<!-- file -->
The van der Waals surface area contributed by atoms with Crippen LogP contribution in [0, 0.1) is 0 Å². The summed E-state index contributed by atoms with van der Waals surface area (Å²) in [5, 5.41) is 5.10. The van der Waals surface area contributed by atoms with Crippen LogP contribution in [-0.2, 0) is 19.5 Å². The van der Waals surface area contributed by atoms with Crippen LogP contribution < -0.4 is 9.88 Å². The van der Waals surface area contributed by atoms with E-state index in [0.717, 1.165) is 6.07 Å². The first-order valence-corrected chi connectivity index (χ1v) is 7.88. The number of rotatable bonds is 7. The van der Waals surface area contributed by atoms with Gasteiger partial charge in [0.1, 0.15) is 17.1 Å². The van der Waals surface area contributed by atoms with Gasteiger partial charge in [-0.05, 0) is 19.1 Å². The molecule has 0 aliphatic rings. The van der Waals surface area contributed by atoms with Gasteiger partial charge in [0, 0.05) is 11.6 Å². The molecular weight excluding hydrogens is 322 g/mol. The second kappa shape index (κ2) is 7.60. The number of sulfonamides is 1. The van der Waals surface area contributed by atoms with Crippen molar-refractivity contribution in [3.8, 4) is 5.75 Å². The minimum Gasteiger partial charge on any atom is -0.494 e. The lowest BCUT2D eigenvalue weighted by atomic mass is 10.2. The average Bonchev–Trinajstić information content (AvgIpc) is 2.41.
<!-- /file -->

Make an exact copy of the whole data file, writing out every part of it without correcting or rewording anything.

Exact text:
The van der Waals surface area contributed by atoms with Crippen LogP contribution in [0, 0.1) is 0 Å². The summed E-state index contributed by atoms with van der Waals surface area (Å²) in [5, 5.41) is 5.10. The van der Waals surface area contributed by atoms with Crippen LogP contribution in [-0.2, 0) is 19.5 Å². The van der Waals surface area contributed by atoms with Crippen LogP contribution < -0.4 is 9.88 Å². The van der Waals surface area contributed by atoms with E-state index in [0.717, 1.165) is 6.07 Å². The first-order valence-corrected chi connectivity index (χ1v) is 7.88. The number of rotatable bonds is 7. The van der Waals surface area contributed by atoms with Gasteiger partial charge in [0.1, 0.15) is 17.1 Å². The van der Waals surface area contributed by atoms with Gasteiger partial charge in [-0.05, 0) is 19.1 Å². The molecule has 0 aliphatic rings. The van der Waals surface area contributed by atoms with Gasteiger partial charge in [0, 0.05) is 11.6 Å². The molecular weight excluding hydrogens is 322 g/mol. The second kappa shape index (κ2) is 7.60. The number of sulfonamides is 1. The van der Waals surface area contributed by atoms with Crippen molar-refractivity contribution in [3.8, 4) is 5.75 Å². The minimum Gasteiger partial charge on any atom is -0.494 e. The lowest BCUT2D eigenvalue weighted by atomic mass is 10.2. The average Bonchev–Trinajstić information content (AvgIpc) is 2.41.